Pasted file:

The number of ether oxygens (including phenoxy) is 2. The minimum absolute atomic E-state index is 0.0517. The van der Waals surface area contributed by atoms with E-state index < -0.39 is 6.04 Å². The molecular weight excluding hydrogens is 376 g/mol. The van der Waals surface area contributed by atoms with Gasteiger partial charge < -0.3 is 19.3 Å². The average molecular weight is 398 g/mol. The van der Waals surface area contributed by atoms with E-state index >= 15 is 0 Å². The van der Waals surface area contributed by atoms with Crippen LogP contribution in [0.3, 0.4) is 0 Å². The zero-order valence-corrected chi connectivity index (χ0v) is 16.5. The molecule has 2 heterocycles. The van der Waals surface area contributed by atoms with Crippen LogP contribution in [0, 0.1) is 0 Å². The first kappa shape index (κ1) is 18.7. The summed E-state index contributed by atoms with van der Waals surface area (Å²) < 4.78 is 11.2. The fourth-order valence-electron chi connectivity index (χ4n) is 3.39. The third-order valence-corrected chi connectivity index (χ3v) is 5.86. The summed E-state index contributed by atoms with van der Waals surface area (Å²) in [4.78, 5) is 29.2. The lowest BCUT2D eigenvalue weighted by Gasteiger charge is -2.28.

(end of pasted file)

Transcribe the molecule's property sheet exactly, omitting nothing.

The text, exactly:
The number of ether oxygens (including phenoxy) is 2. The minimum absolute atomic E-state index is 0.0517. The van der Waals surface area contributed by atoms with E-state index < -0.39 is 6.04 Å². The molecular weight excluding hydrogens is 376 g/mol. The van der Waals surface area contributed by atoms with Gasteiger partial charge < -0.3 is 19.3 Å². The average molecular weight is 398 g/mol. The van der Waals surface area contributed by atoms with E-state index >= 15 is 0 Å². The van der Waals surface area contributed by atoms with Crippen LogP contribution in [0.3, 0.4) is 0 Å². The zero-order valence-corrected chi connectivity index (χ0v) is 16.5. The molecule has 2 heterocycles. The van der Waals surface area contributed by atoms with Crippen LogP contribution in [0, 0.1) is 0 Å². The first kappa shape index (κ1) is 18.7. The summed E-state index contributed by atoms with van der Waals surface area (Å²) < 4.78 is 11.2. The fourth-order valence-electron chi connectivity index (χ4n) is 3.39. The third-order valence-corrected chi connectivity index (χ3v) is 5.86. The summed E-state index contributed by atoms with van der Waals surface area (Å²) in [4.78, 5) is 29.2. The lowest BCUT2D eigenvalue weighted by Gasteiger charge is -2.28.